Wednesday, July 6, 2011

Chenille Truck Baby Blanket

If you know me at all you know I love to make baby blankets.  Do you remember these?  It is so fun to design them, pick out the fabrics, then give them to that adorable little baby.  My friend just had a cute little boy so I just had to make another.  So far I haven't made the same style of blanket twice but I loved this quilt so much that, that might change.


I used this Heirloom Cut Chenille Blanket Tutorial.  I followed her tutorial for the most part.  I didn't round the corners, and I added an extra layer right on top of the backing to make it sturdier since my fabric wasn't as thick.  I also added a few patches to the front to give it a little more character.


I added the patches after I cut the top layers.  It was a little harder to sew them on with it cut but in the end it is better.  I just pinned them down really well so the cut strips underneath stayed flat.  Then I sewed around the outside of the patch with a straight stitch, I left a small border so it would fray along with the rest of the quilt.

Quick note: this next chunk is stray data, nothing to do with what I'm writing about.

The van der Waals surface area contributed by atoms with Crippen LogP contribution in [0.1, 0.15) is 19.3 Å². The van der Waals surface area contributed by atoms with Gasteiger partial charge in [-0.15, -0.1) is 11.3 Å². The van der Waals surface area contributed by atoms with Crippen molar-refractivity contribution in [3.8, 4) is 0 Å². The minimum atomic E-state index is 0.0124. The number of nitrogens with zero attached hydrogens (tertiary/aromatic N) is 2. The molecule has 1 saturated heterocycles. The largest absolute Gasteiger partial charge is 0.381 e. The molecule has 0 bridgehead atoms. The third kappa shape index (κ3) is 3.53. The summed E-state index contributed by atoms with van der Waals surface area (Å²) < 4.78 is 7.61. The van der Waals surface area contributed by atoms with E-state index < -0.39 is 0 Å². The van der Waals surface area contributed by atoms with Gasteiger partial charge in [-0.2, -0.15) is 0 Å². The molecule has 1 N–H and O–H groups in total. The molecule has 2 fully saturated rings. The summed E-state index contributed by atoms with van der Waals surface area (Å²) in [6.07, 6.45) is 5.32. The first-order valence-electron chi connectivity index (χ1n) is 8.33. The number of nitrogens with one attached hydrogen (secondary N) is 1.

This is after one wash.  The whole quilt will fray a lot more over time.  I love how the patches frayed and how cute they look.  They really add a lot to the quilt.


 Here is the fabric I used for the backing.  Don't you LOVE it? 
  

This quilt was a lot of fun.  It took longer than I expected.  You definitely need to think of this as 'quilting', it isn't instant gratification sewing.  I do have to say that it was faster than piecing and quilting though.






5 comments:

Jennifer said...

DARLING! Everything about this quilt is great! Thanks for sharing!

The Celery Stock said...

WOW. What an amazing quilt. You are very talented!

Ma Heather and Pa Craig said...

I love the trucks! You are so talented! Does the fraying stop at a point or will it fray to nothing?

Kate said...

I love this! Can you tell me the name of the fabric you used for the backing?

Erica said...

Kate - Sorry I didn't tell you sooner but the fabric I used is called "Truck Stop" in the Alexander Henry Fabric Collection, 2009.